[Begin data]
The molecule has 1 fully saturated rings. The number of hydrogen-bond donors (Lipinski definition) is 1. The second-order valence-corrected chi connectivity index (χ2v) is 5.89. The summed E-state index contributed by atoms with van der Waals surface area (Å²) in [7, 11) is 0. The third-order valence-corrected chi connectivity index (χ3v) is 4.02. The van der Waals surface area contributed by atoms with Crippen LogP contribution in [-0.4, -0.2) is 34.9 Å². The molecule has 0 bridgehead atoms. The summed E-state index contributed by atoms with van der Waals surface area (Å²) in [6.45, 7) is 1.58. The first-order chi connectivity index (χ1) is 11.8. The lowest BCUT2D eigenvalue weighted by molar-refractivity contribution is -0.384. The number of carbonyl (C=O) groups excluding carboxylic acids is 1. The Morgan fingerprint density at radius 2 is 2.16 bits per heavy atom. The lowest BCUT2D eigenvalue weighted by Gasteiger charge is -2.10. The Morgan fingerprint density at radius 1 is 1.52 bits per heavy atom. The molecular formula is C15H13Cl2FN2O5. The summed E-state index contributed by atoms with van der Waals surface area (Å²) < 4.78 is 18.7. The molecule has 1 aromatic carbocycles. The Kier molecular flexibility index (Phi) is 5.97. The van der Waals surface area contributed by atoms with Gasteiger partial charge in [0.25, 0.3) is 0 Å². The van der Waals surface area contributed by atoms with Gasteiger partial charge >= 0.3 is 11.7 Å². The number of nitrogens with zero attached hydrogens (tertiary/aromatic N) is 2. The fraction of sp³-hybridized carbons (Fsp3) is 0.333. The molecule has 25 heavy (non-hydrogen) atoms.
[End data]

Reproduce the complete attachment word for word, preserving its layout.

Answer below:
The molecule has 1 fully saturated rings. The number of hydrogen-bond donors (Lipinski definition) is 1. The second-order valence-corrected chi connectivity index (χ2v) is 5.89. The summed E-state index contributed by atoms with van der Waals surface area (Å²) in [7, 11) is 0. The third-order valence-corrected chi connectivity index (χ3v) is 4.02. The van der Waals surface area contributed by atoms with Crippen LogP contribution in [-0.4, -0.2) is 34.9 Å². The molecule has 0 bridgehead atoms. The summed E-state index contributed by atoms with van der Waals surface area (Å²) in [6.45, 7) is 1.58. The first-order chi connectivity index (χ1) is 11.8. The lowest BCUT2D eigenvalue weighted by molar-refractivity contribution is -0.384. The number of carbonyl (C=O) groups excluding carboxylic acids is 1. The Morgan fingerprint density at radius 2 is 2.16 bits per heavy atom. The lowest BCUT2D eigenvalue weighted by Gasteiger charge is -2.10. The Morgan fingerprint density at radius 1 is 1.52 bits per heavy atom. The molecular formula is C15H13Cl2FN2O5. The summed E-state index contributed by atoms with van der Waals surface area (Å²) < 4.78 is 18.7. The molecule has 1 aromatic carbocycles. The Kier molecular flexibility index (Phi) is 5.97. The van der Waals surface area contributed by atoms with Gasteiger partial charge in [0.25, 0.3) is 0 Å². The van der Waals surface area contributed by atoms with Gasteiger partial charge >= 0.3 is 11.7 Å². The number of nitrogens with zero attached hydrogens (tertiary/aromatic N) is 2. The fraction of sp³-hybridized carbons (Fsp3) is 0.333. The molecule has 25 heavy (non-hydrogen) atoms.